B. The sabotage of high-value, innovative uses of cryptocurrencies and blockchain, and the resulting handicapping of US interests in a global financial and technology market.

As entrepreneurs and investors in emerging technologies, we are disappointed at the fundamental orientation of the NRPM. The ruleset (i) takes an adversarial (rather than pro innovation) mindset to cryptocurrencies and blockchain technologies, (ii) does not account for or understand the valuable new emergent use cases for these technologies, and (iii) does not place the impact of these rules on US citizens and US companies in a global context.

Much of the ruling assumes that these technologies are used for additional nefarious behaviors than any other technology and thus must be regulated differently. This is factually incorrect. Cryptocurrencies and blockchain technologies are subject to the same good and bad actors as any other technology, and the existing AML/KYC requirements of financial institutions are very effective at uncovering bad actors because ultimately bad actors must use USD onramps and offramps to perform illicit activities.

In fact, the manner in which cryptocurrencies are novel and unique is in their ability to unlock efficiencies, new use cases, and in their ability to protect our Constitutional rights. For example, using cryptocurrencies, we can now enable transactions between people and businesses in USD that settle instantly anywhere in the world rather than taking multiple days for dollars to move between bank accounts. Or using cryptocurrencies, we can now perform microtransactions for fractions of a cent such that we could pay the authors of articles anywhere on the web via our browsers so that content creators can be directly rewarded by their fans, without having to go through a large technology company as an intermediary.

Cryptocurrencies also unlock emergent behaviors that do not fit easily into the NRPM ruleset. One of the innovations of smart contract platforms that use cryptocurrencies is the ability for software to take custody of cryptocurrencies/money without the need for a human or corporate intermediary. Use cases for these smart contracts may be as seemingly banal as lending contracts that offer better rates and could not discriminate based on race, religion, or a business’s political views. This allows capital to flow to small businesses that otherwise cannot easily access funding and could allow entrepreneurs to raise capital at lower interest rates than traditional banks. In order to unlock all of this innovation and utility, we would need the ability for capital to flow into smart contracts from crypto exchanges and traditional brokerages.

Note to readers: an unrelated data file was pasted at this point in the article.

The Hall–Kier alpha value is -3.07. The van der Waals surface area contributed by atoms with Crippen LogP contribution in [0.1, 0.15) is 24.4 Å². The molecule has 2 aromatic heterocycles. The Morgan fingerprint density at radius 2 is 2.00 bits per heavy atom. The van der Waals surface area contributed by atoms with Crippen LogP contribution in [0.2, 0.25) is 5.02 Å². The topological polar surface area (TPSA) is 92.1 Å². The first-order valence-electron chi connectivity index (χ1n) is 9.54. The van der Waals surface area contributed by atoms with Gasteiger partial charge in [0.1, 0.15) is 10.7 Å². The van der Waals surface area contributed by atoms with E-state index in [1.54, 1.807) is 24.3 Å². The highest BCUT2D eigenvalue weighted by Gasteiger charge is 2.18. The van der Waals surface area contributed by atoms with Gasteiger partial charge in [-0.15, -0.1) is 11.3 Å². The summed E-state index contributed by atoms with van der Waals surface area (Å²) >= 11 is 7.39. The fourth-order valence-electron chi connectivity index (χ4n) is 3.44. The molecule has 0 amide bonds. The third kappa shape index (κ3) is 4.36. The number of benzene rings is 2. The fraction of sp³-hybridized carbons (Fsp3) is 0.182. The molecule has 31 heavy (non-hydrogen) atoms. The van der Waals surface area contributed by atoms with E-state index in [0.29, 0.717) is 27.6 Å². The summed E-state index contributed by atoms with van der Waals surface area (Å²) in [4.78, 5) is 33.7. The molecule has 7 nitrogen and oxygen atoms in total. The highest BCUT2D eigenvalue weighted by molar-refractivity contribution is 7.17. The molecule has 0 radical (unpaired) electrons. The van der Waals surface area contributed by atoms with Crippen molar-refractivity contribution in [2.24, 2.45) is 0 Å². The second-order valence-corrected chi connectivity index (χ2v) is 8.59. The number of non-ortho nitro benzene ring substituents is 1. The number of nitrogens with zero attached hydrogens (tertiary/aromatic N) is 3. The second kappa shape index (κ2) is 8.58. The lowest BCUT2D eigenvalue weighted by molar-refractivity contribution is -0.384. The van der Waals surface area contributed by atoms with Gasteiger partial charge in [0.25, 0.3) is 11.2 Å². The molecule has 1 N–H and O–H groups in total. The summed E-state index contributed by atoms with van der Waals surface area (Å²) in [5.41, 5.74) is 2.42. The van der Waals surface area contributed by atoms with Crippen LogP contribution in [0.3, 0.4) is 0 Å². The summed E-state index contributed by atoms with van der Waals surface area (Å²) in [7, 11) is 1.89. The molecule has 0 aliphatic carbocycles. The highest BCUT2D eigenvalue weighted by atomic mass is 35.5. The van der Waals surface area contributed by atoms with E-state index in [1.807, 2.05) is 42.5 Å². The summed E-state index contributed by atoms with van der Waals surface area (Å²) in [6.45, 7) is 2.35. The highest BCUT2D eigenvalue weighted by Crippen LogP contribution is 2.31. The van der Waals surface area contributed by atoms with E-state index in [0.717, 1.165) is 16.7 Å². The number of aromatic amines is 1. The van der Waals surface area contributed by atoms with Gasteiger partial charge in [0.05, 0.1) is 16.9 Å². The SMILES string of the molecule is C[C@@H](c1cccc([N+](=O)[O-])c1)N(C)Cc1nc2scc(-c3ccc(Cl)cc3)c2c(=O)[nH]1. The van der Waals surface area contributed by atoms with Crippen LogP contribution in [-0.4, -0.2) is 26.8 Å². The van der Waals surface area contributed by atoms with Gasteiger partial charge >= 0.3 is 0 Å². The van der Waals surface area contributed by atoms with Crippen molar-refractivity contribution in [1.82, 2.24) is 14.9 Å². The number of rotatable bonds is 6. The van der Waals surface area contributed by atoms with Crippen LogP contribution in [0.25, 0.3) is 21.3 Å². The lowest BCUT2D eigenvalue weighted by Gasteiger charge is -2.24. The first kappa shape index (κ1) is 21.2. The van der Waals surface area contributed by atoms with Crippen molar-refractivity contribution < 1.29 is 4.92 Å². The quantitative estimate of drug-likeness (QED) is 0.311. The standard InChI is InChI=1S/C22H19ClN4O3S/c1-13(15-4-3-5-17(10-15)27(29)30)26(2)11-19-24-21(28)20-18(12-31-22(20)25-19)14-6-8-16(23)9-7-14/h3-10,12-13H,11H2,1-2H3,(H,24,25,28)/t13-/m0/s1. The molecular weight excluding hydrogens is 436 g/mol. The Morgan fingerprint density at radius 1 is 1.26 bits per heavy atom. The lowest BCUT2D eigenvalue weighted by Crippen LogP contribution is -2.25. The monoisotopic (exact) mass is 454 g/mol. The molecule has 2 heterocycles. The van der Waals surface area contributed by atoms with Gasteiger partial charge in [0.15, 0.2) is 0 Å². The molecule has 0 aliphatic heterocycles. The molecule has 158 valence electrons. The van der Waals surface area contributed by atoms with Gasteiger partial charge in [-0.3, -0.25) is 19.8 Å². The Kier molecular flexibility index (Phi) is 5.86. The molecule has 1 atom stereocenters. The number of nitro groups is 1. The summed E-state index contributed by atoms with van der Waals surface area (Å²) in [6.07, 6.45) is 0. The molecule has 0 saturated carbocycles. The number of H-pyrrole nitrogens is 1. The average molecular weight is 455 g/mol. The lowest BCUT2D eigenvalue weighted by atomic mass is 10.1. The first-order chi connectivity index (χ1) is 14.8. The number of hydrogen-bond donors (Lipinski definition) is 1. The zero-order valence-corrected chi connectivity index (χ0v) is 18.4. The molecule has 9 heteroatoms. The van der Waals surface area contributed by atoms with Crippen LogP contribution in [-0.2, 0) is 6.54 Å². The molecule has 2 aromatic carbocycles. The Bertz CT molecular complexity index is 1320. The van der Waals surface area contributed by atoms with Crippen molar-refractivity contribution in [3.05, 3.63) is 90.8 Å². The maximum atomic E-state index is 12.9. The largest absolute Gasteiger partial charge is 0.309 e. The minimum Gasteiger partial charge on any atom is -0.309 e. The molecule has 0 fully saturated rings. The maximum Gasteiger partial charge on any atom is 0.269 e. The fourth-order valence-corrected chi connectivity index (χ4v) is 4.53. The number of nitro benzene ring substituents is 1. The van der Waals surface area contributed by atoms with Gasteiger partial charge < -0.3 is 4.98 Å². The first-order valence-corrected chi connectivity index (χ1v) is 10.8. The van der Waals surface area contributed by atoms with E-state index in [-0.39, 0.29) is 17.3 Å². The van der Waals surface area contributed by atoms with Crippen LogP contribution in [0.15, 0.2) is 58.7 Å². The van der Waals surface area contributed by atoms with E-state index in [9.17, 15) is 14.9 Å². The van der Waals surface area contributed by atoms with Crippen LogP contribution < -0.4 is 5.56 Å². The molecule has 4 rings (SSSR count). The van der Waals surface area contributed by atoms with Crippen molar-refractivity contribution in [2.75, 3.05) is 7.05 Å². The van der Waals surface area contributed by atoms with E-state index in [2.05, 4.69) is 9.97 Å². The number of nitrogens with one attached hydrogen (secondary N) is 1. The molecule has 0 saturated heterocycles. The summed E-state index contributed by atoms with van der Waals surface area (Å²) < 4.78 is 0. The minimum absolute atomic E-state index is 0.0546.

Unfortunately, the NRPM would prevent all of this benefit to consumers and small businesses. There is simply no way for an entity in the US to verify the identity of the smart contract, as the smart contract is not a person or company that can be KYC-ed.

As a result, the businesses that intermediate these interactions will move overseas. Capital can easily flow from the US to Europe or Asia if overseas actors offer better interest rates, faster processing of loans, and easier loan servicing. The proposed rules almost guarantee that billions of dollars of economic activity would move away from the US, along with the detailed financial information of millions of American citizens and businesses.

This is simply one example of unintended consequences that hurt the US consumer, impair US businesses, cost the US billions of dollars, and lose the US thousands of jobs. There are numerous such provisions in the NRPM that are incompatible with very promising paths of future innovation. Rather than rush through a ruleset with many unintended consequences that harm US interests, we urge FinCEN and the Department of Treasury to solicit significant additional feedback via a 60 day public comment period. Much of the proposed rule set must be removed entirely as it causes significant harm and the remainder requires significant rework to actually achieve the desired objectives.


Avichal Garg
Electric Capital

Curtis Spencer
Electric Capital